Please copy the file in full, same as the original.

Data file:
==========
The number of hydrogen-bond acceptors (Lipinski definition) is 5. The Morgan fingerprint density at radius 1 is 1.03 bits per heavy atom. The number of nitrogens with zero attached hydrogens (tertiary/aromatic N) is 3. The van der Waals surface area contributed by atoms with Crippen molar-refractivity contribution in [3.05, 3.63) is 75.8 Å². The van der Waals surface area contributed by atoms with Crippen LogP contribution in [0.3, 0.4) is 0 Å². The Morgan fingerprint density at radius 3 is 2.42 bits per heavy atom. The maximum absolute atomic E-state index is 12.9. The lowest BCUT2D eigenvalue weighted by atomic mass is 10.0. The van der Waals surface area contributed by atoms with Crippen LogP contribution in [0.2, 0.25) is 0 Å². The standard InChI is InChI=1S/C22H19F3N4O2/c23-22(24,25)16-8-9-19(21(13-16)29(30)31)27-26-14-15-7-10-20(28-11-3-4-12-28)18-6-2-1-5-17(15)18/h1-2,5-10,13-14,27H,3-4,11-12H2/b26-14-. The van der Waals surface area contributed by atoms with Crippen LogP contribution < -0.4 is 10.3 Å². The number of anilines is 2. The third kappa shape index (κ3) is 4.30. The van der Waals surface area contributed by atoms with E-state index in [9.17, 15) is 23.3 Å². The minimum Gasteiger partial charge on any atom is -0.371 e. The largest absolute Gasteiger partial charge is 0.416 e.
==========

The number of hydrogen-bond acceptors (Lipinski definition) is 5. The Morgan fingerprint density at radius 1 is 1.03 bits per heavy atom. The number of nitrogens with zero attached hydrogens (tertiary/aromatic N) is 3. The van der Waals surface area contributed by atoms with Crippen molar-refractivity contribution in [3.05, 3.63) is 75.8 Å². The van der Waals surface area contributed by atoms with Crippen LogP contribution in [0.3, 0.4) is 0 Å². The Morgan fingerprint density at radius 3 is 2.42 bits per heavy atom. The maximum absolute atomic E-state index is 12.9. The lowest BCUT2D eigenvalue weighted by atomic mass is 10.0. The van der Waals surface area contributed by atoms with Crippen LogP contribution in [0.2, 0.25) is 0 Å². The standard InChI is InChI=1S/C22H19F3N4O2/c23-22(24,25)16-8-9-19(21(13-16)29(30)31)27-26-14-15-7-10-20(28-11-3-4-12-28)18-6-2-1-5-17(15)18/h1-2,5-10,13-14,27H,3-4,11-12H2/b26-14-. The van der Waals surface area contributed by atoms with Crippen LogP contribution < -0.4 is 10.3 Å². The number of anilines is 2. The third kappa shape index (κ3) is 4.30. The van der Waals surface area contributed by atoms with E-state index in [9.17, 15) is 23.3 Å². The minimum Gasteiger partial charge on any atom is -0.371 e. The largest absolute Gasteiger partial charge is 0.416 e.